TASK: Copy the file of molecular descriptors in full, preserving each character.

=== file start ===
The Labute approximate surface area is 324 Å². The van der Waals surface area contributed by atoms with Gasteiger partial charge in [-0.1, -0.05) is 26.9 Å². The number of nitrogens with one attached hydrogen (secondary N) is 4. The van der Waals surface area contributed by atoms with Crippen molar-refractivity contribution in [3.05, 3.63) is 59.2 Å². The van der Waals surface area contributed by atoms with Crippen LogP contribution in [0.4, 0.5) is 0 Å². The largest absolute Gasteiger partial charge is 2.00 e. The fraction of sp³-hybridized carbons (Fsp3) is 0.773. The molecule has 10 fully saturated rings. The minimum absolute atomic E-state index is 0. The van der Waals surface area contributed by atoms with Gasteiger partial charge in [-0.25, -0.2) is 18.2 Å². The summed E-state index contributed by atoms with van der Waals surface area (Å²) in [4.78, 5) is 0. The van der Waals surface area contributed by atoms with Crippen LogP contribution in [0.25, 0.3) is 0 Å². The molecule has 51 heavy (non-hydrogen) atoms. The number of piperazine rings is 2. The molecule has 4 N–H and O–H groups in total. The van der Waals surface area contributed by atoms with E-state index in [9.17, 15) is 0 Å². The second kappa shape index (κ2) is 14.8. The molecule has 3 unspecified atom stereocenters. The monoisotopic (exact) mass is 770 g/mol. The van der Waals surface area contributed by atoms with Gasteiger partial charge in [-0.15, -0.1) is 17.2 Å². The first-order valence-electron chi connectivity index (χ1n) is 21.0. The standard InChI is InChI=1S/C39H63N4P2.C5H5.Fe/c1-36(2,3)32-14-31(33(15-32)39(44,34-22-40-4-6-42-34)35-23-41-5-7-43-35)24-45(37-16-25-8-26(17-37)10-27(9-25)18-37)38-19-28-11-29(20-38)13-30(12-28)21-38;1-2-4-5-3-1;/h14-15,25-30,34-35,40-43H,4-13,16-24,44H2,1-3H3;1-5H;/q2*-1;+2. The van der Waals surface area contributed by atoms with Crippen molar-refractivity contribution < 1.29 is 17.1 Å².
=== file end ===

The Labute approximate surface area is 324 Å². The van der Waals surface area contributed by atoms with Gasteiger partial charge in [-0.1, -0.05) is 26.9 Å². The number of nitrogens with one attached hydrogen (secondary N) is 4. The van der Waals surface area contributed by atoms with Crippen molar-refractivity contribution in [3.05, 3.63) is 59.2 Å². The van der Waals surface area contributed by atoms with Crippen LogP contribution in [0.4, 0.5) is 0 Å². The largest absolute Gasteiger partial charge is 2.00 e. The fraction of sp³-hybridized carbons (Fsp3) is 0.773. The molecule has 10 fully saturated rings. The minimum absolute atomic E-state index is 0. The van der Waals surface area contributed by atoms with Gasteiger partial charge in [-0.25, -0.2) is 18.2 Å². The summed E-state index contributed by atoms with van der Waals surface area (Å²) in [4.78, 5) is 0. The van der Waals surface area contributed by atoms with Crippen LogP contribution in [0.25, 0.3) is 0 Å². The molecule has 51 heavy (non-hydrogen) atoms. The number of piperazine rings is 2. The molecule has 4 N–H and O–H groups in total. The van der Waals surface area contributed by atoms with E-state index in [9.17, 15) is 0 Å². The second kappa shape index (κ2) is 14.8. The molecule has 3 unspecified atom stereocenters. The monoisotopic (exact) mass is 770 g/mol. The van der Waals surface area contributed by atoms with Gasteiger partial charge in [-0.15, -0.1) is 17.2 Å². The first-order valence-electron chi connectivity index (χ1n) is 21.0. The standard InChI is InChI=1S/C39H63N4P2.C5H5.Fe/c1-36(2,3)32-14-31(33(15-32)39(44,34-22-40-4-6-42-34)35-23-41-5-7-43-35)24-45(37-16-25-8-26(17-37)10-27(9-25)18-37)38-19-28-11-29(20-38)13-30(12-28)21-38;1-2-4-5-3-1;/h14-15,25-30,34-35,40-43H,4-13,16-24,44H2,1-3H3;1-5H;/q2*-1;+2. The van der Waals surface area contributed by atoms with Crippen molar-refractivity contribution < 1.29 is 17.1 Å².